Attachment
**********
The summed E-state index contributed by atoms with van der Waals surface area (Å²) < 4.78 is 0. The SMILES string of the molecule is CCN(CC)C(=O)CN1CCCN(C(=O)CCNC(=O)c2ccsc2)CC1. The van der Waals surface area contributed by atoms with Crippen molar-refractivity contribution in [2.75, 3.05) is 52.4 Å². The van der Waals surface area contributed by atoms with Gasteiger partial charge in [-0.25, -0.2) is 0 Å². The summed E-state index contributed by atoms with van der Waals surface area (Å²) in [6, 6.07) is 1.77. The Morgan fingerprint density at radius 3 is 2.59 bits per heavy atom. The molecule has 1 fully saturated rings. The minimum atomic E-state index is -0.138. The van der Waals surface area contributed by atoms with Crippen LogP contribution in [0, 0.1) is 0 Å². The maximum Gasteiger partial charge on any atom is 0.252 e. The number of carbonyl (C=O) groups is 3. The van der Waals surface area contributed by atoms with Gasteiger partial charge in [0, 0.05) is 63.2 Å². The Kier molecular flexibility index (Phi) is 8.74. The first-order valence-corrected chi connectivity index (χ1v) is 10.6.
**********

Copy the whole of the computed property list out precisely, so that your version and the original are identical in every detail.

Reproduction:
The summed E-state index contributed by atoms with van der Waals surface area (Å²) < 4.78 is 0. The SMILES string of the molecule is CCN(CC)C(=O)CN1CCCN(C(=O)CCNC(=O)c2ccsc2)CC1. The van der Waals surface area contributed by atoms with Crippen molar-refractivity contribution in [2.75, 3.05) is 52.4 Å². The van der Waals surface area contributed by atoms with Gasteiger partial charge in [-0.25, -0.2) is 0 Å². The summed E-state index contributed by atoms with van der Waals surface area (Å²) in [6, 6.07) is 1.77. The Morgan fingerprint density at radius 3 is 2.59 bits per heavy atom. The molecule has 1 fully saturated rings. The minimum atomic E-state index is -0.138. The van der Waals surface area contributed by atoms with Crippen LogP contribution in [0, 0.1) is 0 Å². The maximum Gasteiger partial charge on any atom is 0.252 e. The number of carbonyl (C=O) groups is 3. The van der Waals surface area contributed by atoms with Gasteiger partial charge in [0, 0.05) is 63.2 Å². The Kier molecular flexibility index (Phi) is 8.74. The first-order valence-corrected chi connectivity index (χ1v) is 10.6.